‘MANAGE HARD’: Former councilman says tax increase will send 'bad message' to residents

Matt Algarin
The city's millage rate will increase from 1.455 to 1.500 if approved by city leaders at their Sept. 17 budget hearing.

With an increase to the city's property tax rate slated for approval in less than two weeks, former councilman Larry Hines urged city leaders to reconsider the 3.1 percent jump.

"I do want to request that you do not raise the millage rate," he said, calling the move "premature." "Really, for me it's a matter of principle."

Based on discussions so far, city leaders appear poised to increase the millage rate for the first time since 2008. The bump would see the rate go from 1.455 mils, currently, to 1.500 mils.

City Manager Maryann Ustick told city leaders during Tuesday night's City Council meeting that the average home in Destin would see their tax bill increase by about $9, based on the new rate. She also stressed that due to fluctuating values, some residents would see an increase, while others wouldn't.

"Over the past five or six years, while the millage rate has remained the same — 1.455 — the staff and council have been working as a team to try and keep, to find better ways of doing business with the declining resources that we had," she said. "However, we are at a point where the rising costs and the additional infrastructure and facilities that we've acquired and maintain over the last number of years has necessitated a minimal increase of 3.1 percent."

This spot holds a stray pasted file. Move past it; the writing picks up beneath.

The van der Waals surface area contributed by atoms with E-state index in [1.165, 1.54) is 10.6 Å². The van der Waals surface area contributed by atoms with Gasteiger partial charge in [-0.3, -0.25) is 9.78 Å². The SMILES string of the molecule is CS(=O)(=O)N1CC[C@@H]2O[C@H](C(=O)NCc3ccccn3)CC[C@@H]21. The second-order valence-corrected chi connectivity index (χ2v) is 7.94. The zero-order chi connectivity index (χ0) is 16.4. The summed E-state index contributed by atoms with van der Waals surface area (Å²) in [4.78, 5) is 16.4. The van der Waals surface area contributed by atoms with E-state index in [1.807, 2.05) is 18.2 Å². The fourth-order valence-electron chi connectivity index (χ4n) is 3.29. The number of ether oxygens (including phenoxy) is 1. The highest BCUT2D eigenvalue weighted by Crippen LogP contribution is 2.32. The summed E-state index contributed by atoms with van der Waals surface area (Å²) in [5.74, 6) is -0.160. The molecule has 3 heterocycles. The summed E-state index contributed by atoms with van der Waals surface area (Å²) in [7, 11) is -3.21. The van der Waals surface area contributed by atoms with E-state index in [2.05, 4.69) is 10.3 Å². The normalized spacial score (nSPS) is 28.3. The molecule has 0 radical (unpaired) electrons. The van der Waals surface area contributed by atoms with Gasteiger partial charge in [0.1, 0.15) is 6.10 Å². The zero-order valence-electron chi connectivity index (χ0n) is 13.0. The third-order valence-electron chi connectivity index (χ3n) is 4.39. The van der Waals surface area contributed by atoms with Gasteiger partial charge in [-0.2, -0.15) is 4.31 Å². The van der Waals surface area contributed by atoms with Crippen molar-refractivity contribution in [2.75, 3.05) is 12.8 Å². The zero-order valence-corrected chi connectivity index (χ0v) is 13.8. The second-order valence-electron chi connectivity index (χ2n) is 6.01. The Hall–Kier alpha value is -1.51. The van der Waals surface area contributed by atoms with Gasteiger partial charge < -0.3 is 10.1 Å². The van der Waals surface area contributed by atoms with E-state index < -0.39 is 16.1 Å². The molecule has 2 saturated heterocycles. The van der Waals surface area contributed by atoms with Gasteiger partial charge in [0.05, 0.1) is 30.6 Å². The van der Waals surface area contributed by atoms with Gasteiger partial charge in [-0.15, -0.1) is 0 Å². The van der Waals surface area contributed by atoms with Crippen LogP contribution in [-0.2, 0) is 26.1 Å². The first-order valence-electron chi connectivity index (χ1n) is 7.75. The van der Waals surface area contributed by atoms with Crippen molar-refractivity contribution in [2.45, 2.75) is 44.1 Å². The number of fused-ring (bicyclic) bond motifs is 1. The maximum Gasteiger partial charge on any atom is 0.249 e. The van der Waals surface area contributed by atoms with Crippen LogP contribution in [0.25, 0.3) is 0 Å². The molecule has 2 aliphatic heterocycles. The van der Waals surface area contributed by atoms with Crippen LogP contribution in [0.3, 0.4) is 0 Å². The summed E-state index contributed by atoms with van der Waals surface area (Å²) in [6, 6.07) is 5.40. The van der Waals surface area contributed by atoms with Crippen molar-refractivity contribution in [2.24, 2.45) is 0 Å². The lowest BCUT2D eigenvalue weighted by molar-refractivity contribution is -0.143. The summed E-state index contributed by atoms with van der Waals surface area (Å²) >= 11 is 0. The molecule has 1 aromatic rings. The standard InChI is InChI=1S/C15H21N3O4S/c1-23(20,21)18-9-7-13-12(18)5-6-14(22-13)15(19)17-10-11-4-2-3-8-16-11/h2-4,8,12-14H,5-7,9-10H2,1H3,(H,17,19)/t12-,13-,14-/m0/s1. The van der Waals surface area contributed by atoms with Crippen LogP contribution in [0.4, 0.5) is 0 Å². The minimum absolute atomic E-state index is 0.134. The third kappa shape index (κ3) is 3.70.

For Councilman Tuffy Dixon, supporting the increase only made sense, as he said the city has more than $30 million in debt.

"We carry a lot of debt... and I have to vote yes on this because of that," he said.

While the increase may be a "small amount," Hines told the council that other entities in the county planned to raise their rates as well increasing the burden on residents. He also said an improving real estate market and solid bed tax numbers were a plus for the city that negate the need for a tax increase.

"I think you are going to send a really bad message to the residents," he said. "Keep it where it is, manage hard and work hard like you've been doing."

Despite the request from Hines, city leaders unanimously agreed to move forward with the millage adoption process. The rate will be up for a final vote during a budget hearing Sept. 17 at 6 p.m. at the City Hall Annex. The public is welcomed to attend.